It is fair to say that before the journey had begun the hopes were tingling for Storm Brian to put down sufficient water to save the trip, but that the call never came from the Bay and the bare 11 set off, accompanied by their sole supporter, Phil Neath, who was suitably prepared for an arctic adventure!
As the weather deteriorated throughout the journey, the teams warm up was predominantly spent waiting in the Cafe going through the formation and importantly for a suitable moment drive up to the pitch. Weather gap presented (Abbott finished his cup of tea) and the 200metre drive was taken. BHC strolled onto the pitch with 15mins to the push, the rain still persisting.
In a moment of kindness the rain subsided and the game commenced, BHC set to make Colwyn Bays progress as difficult as possible despite the limited squad availability. The formation invited CBHC to press against BHC, however the fortress set up was holding firm and the Bay struggled to break through the flanks. There were some lapses in concentration, as on a couple of occasions BHC stopped playing expecting the whistle which didn’t prevail and subsequently the score only remained at nil due to a shot put wide and a last minute challenge by Swaine winning the free out. Having survived the scares BHC resumed their resolution in defence and looked to catch The Bay lapping against the shore whilst the spritely attack nipped in for a paddle. The energetic midfield and forwards managed to contrive such an opening leaving Keiffer Earnshaw to sneak in a cheeky little reverse push. A shock to the Bay and potentially a bigger shock to BHC. The first half continued in much the same vain, with the only other real excitement coming from Phil Neath who was spotted trying to stop the dug-out blowing over!
A rousing speech at half time by Captain Swaine to keep the confidence and effort up during what was an expected assault by CBHC combined with the now persisting rain and headwind. The Bay did not disappoint their adorning fans with high press straight from the whistle with BHC struggling more and more to release the pressure into the opposition half. The assured passing of the first half starting to get more ragged and possession gifted back to the Bay more easily. Still the team worked hard defensively to recover and thwart the increasingly frustrated home team. An occasional break saw a glimmer of hope for a BHC second but composure lacked and opportunities came and went.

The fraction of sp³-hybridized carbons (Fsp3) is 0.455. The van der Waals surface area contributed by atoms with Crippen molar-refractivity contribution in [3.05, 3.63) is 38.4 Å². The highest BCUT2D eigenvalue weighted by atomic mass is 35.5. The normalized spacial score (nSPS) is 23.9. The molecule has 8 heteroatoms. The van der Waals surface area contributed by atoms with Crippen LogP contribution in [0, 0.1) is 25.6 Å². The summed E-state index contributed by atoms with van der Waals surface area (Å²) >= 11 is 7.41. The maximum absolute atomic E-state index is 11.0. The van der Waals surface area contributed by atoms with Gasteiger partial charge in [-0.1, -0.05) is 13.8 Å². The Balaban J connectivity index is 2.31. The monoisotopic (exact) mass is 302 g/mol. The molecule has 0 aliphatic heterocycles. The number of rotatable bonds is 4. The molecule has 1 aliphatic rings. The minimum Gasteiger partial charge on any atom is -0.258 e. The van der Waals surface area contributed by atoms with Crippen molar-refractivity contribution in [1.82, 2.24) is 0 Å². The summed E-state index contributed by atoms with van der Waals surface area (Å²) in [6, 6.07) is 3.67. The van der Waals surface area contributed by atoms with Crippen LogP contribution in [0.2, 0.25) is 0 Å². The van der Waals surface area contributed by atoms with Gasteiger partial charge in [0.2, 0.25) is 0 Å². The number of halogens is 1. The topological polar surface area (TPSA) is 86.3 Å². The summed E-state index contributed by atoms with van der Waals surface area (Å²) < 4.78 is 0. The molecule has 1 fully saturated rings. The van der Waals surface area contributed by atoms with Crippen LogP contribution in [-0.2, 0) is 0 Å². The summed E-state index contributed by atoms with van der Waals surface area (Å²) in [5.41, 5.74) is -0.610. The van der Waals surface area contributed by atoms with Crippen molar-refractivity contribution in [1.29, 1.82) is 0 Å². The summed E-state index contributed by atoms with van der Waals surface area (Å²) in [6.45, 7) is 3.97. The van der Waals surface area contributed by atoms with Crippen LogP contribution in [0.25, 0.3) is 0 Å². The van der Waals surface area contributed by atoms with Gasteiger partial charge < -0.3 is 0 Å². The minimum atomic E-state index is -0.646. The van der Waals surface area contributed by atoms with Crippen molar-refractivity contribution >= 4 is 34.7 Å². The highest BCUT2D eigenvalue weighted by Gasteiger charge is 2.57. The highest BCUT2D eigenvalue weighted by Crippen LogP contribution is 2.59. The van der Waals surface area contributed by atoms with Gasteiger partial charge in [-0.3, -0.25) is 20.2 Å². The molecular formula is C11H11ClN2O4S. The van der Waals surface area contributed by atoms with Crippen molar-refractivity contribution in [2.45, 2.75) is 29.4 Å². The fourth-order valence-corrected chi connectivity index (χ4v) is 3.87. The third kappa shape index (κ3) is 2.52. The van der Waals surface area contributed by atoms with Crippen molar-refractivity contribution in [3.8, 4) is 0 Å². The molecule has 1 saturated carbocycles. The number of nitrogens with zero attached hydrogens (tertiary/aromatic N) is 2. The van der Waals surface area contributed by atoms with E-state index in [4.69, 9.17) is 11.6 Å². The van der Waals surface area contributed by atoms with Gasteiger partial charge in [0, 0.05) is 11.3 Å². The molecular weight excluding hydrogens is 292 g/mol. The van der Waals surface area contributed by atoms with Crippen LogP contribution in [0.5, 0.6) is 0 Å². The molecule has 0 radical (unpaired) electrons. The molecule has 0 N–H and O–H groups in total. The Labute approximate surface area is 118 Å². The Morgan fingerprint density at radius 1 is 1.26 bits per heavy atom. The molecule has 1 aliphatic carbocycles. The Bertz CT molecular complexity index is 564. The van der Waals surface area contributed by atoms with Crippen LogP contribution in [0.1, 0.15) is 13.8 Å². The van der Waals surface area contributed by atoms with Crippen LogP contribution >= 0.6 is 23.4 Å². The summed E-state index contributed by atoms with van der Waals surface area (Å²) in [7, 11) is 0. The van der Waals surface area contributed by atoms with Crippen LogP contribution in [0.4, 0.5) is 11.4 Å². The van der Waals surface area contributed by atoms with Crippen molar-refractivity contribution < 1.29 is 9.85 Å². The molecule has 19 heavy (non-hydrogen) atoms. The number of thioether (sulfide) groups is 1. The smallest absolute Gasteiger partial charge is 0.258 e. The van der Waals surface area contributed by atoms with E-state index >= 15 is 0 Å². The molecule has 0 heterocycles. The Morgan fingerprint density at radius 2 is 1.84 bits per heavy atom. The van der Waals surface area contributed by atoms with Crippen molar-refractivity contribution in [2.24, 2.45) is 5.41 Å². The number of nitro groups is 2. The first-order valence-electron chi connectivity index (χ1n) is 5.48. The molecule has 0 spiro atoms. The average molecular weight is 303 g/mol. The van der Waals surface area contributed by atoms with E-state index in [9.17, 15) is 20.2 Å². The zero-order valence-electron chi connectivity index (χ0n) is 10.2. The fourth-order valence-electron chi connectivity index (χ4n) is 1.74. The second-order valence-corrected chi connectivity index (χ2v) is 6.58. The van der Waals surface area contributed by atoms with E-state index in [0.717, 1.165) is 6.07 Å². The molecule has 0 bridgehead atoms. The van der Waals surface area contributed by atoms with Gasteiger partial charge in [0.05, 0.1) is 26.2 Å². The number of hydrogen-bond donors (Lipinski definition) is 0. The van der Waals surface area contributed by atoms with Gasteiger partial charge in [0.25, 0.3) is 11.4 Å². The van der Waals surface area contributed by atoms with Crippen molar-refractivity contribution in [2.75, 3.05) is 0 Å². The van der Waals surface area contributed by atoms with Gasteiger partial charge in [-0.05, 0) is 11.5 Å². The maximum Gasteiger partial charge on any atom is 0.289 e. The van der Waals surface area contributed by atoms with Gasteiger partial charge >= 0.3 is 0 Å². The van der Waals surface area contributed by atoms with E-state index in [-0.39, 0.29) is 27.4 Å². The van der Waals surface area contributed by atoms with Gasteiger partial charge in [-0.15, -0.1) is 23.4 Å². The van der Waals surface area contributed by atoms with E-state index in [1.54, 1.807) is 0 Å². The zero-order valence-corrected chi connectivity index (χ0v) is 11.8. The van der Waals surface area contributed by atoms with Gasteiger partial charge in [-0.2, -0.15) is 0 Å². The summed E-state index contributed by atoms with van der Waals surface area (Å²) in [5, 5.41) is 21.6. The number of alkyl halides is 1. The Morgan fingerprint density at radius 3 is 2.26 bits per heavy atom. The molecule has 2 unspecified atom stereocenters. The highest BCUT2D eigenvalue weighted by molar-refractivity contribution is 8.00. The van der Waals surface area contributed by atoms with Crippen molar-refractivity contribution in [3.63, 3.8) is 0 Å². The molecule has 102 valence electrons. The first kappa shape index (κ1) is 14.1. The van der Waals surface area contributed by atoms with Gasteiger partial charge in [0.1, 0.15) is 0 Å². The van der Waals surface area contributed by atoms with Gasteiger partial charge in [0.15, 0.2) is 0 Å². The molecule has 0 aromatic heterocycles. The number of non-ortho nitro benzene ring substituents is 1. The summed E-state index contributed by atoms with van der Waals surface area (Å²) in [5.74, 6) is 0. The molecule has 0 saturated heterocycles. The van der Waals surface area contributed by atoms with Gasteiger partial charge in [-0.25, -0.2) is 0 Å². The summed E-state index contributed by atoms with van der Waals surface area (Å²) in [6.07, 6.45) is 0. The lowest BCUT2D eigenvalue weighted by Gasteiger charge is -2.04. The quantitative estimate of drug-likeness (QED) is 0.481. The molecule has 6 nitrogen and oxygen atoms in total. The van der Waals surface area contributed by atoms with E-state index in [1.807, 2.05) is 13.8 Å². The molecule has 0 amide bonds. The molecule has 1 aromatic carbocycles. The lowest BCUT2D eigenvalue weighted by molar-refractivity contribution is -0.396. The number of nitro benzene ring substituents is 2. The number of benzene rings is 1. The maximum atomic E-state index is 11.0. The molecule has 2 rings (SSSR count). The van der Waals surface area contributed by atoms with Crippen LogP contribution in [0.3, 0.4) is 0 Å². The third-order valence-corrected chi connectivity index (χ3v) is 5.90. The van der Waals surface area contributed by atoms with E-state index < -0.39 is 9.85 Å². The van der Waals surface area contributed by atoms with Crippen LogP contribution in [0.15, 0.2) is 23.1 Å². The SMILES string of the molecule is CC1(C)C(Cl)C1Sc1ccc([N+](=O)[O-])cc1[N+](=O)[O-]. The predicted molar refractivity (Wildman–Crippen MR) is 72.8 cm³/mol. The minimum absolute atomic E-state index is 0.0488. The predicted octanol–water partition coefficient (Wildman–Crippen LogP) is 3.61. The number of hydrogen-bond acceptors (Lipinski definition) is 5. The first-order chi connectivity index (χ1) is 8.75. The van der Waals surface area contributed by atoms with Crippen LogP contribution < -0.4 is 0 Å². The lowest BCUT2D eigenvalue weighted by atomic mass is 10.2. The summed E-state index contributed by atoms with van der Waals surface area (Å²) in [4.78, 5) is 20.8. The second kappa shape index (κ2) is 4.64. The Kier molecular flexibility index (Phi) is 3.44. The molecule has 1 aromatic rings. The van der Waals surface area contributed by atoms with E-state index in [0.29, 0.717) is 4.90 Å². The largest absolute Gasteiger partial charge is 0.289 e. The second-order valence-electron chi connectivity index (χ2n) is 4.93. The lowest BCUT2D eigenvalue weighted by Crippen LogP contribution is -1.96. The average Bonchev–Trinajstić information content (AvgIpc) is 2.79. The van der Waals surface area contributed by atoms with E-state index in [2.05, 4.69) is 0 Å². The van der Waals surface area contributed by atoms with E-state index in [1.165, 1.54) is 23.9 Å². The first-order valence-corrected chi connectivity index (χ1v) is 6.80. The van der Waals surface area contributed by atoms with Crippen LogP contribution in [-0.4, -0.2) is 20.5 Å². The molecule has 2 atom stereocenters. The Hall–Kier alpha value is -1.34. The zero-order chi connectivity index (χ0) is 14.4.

As time ticked down, the Bay’s press got higher and higher and eventually through a little fortune and an obstruction not seen, the Bay grabbed an equaliser. Captain Swaine took the opportunity to catch his breath and had a good 5minute conversation with the umpire, alleged talking about hockey, but there was sufficient doubt to believe it was talk of holidays in sunnier climates, meanwhile the old boys in the teams starting to seize up and calls for deep heat ensued (other muscle warming products are available to purchase)
Eventually the game restarted with the goal standing – no shock there and the score at 1-1 with little time left on the clock. BHC throughout the half were solid against the Bay’s Penalty corners, an opportunity broke seeing a scramble in front of the Bay’s goal as the ball squirmed around the D, but off the back line it went. As the last minute counted down, the Bay again awarded a PC, one last opportunity for the Bay, one last moment of focus for BHC, the ball injected, the defence engage, first shot made and smothered, BHC pick the ball up a play the ball out to midfield, as the glimmer of a final BHC break was to commence, the whistle blew bringing an end to a staunch BHC performance. A jubilant travelling BHC was matched by a somewhat deflated home team, who were left bewildered by the result.
Shout outs to Man of the Match Graeme Kilshaw, who when required had his moments of magic and to Dan Howe making his first team debut and put in a great performance.
Gel nails first appeared in the U.S. in the early 1980s, Nail art
but were met with limited success. At the time, Nail salon
the manufacturers of gel lights and the gel itself had not joined forces, summer gel nails
not yet recognizing the need to precisely match the intensity of the light to the photoinitiators in the gel.gel nail polish for sale
Nail techs and clients soon found out that using the wrong light or applying too much gel caused a burning sensation on the client’s fingertips.summer gel nails
Additionally, education on gel application was limited, leaving nail techs in the dark about the product, and home-use systems were introduced around the same time, damaging the reputation of salon-use systems by association.Nail care